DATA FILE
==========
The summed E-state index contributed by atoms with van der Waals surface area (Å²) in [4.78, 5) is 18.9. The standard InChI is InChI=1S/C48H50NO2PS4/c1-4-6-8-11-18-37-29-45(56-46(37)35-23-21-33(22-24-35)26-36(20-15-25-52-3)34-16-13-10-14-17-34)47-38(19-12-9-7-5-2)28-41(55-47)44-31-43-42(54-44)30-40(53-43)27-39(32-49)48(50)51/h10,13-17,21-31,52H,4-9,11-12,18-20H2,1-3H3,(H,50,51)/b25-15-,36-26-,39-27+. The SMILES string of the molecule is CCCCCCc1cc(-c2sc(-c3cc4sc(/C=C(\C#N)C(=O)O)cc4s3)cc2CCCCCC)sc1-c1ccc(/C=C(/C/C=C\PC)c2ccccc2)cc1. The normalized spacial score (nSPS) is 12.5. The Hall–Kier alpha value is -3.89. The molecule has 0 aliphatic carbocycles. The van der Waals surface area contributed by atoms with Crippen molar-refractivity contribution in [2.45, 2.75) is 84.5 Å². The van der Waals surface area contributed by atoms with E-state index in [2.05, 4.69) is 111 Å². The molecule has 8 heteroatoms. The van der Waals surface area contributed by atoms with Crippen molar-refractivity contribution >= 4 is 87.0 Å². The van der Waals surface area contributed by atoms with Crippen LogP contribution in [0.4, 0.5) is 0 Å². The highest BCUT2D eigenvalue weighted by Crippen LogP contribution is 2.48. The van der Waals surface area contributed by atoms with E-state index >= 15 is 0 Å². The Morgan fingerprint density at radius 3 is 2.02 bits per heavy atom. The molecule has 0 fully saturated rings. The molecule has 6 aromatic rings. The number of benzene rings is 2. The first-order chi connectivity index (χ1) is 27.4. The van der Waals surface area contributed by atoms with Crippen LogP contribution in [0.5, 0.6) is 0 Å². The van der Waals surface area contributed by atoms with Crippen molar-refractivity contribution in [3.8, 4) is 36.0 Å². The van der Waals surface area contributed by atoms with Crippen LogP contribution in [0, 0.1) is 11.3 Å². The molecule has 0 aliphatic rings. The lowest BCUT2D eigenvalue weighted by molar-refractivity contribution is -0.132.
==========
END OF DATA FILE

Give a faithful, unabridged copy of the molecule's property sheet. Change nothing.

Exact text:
The summed E-state index contributed by atoms with van der Waals surface area (Å²) in [4.78, 5) is 18.9. The standard InChI is InChI=1S/C48H50NO2PS4/c1-4-6-8-11-18-37-29-45(56-46(37)35-23-21-33(22-24-35)26-36(20-15-25-52-3)34-16-13-10-14-17-34)47-38(19-12-9-7-5-2)28-41(55-47)44-31-43-42(54-44)30-40(53-43)27-39(32-49)48(50)51/h10,13-17,21-31,52H,4-9,11-12,18-20H2,1-3H3,(H,50,51)/b25-15-,36-26-,39-27+. The SMILES string of the molecule is CCCCCCc1cc(-c2sc(-c3cc4sc(/C=C(\C#N)C(=O)O)cc4s3)cc2CCCCCC)sc1-c1ccc(/C=C(/C/C=C\PC)c2ccccc2)cc1. The normalized spacial score (nSPS) is 12.5. The Hall–Kier alpha value is -3.89. The molecule has 0 aliphatic carbocycles. The van der Waals surface area contributed by atoms with Crippen molar-refractivity contribution in [2.45, 2.75) is 84.5 Å². The van der Waals surface area contributed by atoms with E-state index in [2.05, 4.69) is 111 Å². The molecule has 8 heteroatoms. The van der Waals surface area contributed by atoms with Crippen molar-refractivity contribution >= 4 is 87.0 Å². The van der Waals surface area contributed by atoms with Crippen LogP contribution in [0.4, 0.5) is 0 Å². The highest BCUT2D eigenvalue weighted by Crippen LogP contribution is 2.48. The van der Waals surface area contributed by atoms with E-state index >= 15 is 0 Å². The Morgan fingerprint density at radius 3 is 2.02 bits per heavy atom. The molecule has 0 fully saturated rings. The molecule has 6 aromatic rings. The number of benzene rings is 2. The first-order chi connectivity index (χ1) is 27.4. The van der Waals surface area contributed by atoms with Crippen LogP contribution in [0.5, 0.6) is 0 Å². The van der Waals surface area contributed by atoms with Crippen molar-refractivity contribution in [3.8, 4) is 36.0 Å². The van der Waals surface area contributed by atoms with Crippen LogP contribution in [0, 0.1) is 11.3 Å². The molecule has 0 aliphatic rings. The lowest BCUT2D eigenvalue weighted by molar-refractivity contribution is -0.132.